All posts by Brian Patton

About Brian Patton

Brian Patton is co-author of the Canadian Rockies Trail Guide.

Backpacking to Maligne with Mary

    Five intrepid backpackers celebrate the end of a hot, smoky summer with a soggy ten-day trek from the North Saskatchewan River to Maligne Lake on the Great Divide Trail. Fog, drizzle, rain, sleet, snow! Jim Shipley and his buddies did something this summer that I never managed. Backpacking 10 days in the wilderness without seeing more than a few flashes of blue sky and sunshine. And this following […]

Finding the trail to Castleguard Meadows

The old trail to Castleguard Meadows via the Alexandra and Castleguard Rivers is a tough slog. But those who make it there, either by the fading trail or over the Saskatchewan Glacier, will never forget this remarkable region. Finding the way on this remote route, unmaintained track in Banff Park’s northern reaches is not a walk in the park. Any signage on the route dates to the dark ages, and […]

Canada’s Great Divide Trail revisited

It has been 18 years since Dustin Lynx released the first edition of  Hiking Canada’s Great Divide Trail. This summer he published a totally revised third edition of the guidebook, which remains the best source for intrepid backpackers who want to tackle this daunting journey. And I’m sure that Dustin found this revision daunting as well. Today’s Great Divide Trail is an unofficial route made up of very popular trails with […]

Testing Mark’s permethrin-treated clothing

When Mark’s suddenly released a line of permethrin-treated clothing under its WindRiver label this past spring, it came as a huge, personal surprise. For several years, I had been questioning why Canada was reluctant to approve insect-repellent clothing while it was available everywhere else in the world. I even posted  blogs about this frustrating issue—Ticks, Permethrin and Canadian hypocrisy (April 17, 2017) and Permethrin-treated clothing arrives in Canada (June 14, […]

Banff’s Sawback Trail: The Fitch Variation

Every once in awhile, one of our contributors comes up with a better itinerary than what we feature in the Canadian Rockies Trail Guide. That happened this month when Gavin Fitch sent us a report on his seven-day trip this August along Banff’s Sawback Range. We write-up the Sawback Trail as a fairly direct 73-km trip from Mount Norquay to Lake Louise via Mystic, Pulsatilla and Boulder Passes. But Gavin’s […]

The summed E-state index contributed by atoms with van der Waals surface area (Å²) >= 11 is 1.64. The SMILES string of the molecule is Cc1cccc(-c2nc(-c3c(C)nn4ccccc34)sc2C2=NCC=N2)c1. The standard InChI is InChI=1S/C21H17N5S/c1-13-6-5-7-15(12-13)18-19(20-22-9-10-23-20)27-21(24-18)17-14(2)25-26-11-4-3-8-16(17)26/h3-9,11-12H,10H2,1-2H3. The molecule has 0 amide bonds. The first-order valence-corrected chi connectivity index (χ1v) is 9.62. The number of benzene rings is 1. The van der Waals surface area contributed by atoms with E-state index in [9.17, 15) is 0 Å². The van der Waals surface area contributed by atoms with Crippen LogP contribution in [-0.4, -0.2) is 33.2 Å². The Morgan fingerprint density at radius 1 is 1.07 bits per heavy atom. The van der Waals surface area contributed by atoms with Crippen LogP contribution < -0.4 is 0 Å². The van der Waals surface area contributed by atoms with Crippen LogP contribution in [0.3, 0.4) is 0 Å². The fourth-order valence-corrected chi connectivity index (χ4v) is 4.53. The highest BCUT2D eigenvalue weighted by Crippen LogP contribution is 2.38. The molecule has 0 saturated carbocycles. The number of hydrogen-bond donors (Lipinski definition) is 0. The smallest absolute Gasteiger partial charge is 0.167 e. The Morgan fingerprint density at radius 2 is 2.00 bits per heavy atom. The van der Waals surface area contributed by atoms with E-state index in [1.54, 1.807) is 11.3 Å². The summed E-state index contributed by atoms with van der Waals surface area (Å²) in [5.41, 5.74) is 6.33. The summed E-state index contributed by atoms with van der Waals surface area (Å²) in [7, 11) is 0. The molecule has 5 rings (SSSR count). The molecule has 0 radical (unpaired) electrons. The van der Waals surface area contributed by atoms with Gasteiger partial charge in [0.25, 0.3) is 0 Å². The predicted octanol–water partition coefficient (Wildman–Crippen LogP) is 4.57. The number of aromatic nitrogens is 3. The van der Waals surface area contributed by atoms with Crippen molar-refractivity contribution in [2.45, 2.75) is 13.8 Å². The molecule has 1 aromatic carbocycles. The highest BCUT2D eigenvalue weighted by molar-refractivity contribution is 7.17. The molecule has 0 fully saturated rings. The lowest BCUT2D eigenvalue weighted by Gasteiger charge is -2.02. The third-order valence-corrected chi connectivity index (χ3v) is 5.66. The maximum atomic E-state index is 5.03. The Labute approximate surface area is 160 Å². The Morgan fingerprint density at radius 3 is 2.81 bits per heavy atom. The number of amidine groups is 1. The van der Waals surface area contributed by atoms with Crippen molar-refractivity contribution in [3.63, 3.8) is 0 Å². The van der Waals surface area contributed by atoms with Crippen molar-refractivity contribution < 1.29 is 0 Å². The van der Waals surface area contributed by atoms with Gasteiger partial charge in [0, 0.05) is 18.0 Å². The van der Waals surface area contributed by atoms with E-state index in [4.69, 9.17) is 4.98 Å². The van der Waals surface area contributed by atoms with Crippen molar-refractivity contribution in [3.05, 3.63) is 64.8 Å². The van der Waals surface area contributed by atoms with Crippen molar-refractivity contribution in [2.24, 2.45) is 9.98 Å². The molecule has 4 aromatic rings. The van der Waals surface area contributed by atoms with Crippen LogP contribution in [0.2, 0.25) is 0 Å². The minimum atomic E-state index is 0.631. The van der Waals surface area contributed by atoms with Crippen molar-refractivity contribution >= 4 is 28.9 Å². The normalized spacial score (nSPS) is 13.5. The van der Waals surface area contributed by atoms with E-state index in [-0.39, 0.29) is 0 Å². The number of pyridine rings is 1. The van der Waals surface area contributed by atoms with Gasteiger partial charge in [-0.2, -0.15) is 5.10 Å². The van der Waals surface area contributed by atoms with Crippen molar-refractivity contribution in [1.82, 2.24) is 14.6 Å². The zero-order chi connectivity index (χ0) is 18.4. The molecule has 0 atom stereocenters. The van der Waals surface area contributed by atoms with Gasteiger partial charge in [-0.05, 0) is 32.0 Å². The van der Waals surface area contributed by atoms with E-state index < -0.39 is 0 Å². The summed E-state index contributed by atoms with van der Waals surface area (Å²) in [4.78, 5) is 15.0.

Wildfires close trails in Kootenay, Banff

Parks Canada has closed a number of trails in Kootenay and Banff National Parks due to wildfires that have been burning and expanding since late July. The Mount Wardle Fire in Kootenay Park has had the biggest impact, resulting in partial closure of Highway 93S, and the closing of Kootenay Park Lodge and all trails in the core area of the park, including the popular Floe Lake and Rockwall Trail […]

Canada Day—Take a hike, eh!

Last July 1st, blog correspondent Jim Shipley and his buddy Frank hiked to the top of The Nub in Mount Assiniboine Provincial Park to celebrate Canada 150. As Jim’s photo attests, it was a little bit snowy backpacking into the park via Bryant Creek and Wonder Pass at that time of year. But what a great way to celebrate the country’s birthday! If you went somewhere special this Canada Day, […]

Permethrin-treated clothing arrives in Canada

After years of frustration, Canadians are now able to purchase clothing that is commercially treated to protect against mosquitoes and ticks and the diseases they can carry. Using “No Fly Zone by Burlington” technology, Marks (aka Marks Work Wearhouse) released a line of men’s and women’s clothing under its Wind River label in May. Shirts, pants, jackets and hats produced with permethrin-treated cloth are now available in major Marks outlets […]

Visiting Waterton Park in 2018

Update July 1, 2018—Parks Canada trail crews have been hard at work in Waterton, and several trails have reopened west of the townsite in the wake of the Kenow Fire. These trails include Bertha Lake, the Waterton Lakeshore to the U.S. boundary, Crandell Lake from Red Rock Parkway, and the Crandell Loop from the townsite.  (The Red Rock Parkway is only open to pedestrians and bicycles, and the Akamina Parkway remains […]

Lake O’Hara: A quota for paradise

“Welcoming visitors since 1925 to what is certainly one of the singularly most stunning alpine locations on earth.” This description on the Lake O’Hara Lodge website is certainly no exaggeration.  Lake O’Hara’s scenic reputation and outstanding trail system has been drawing hikers for decades. In the 1970s, a quota system was introduced for bus access to the lake, one based on accommodation at the lodge, the Alpine Club of Canada’s […]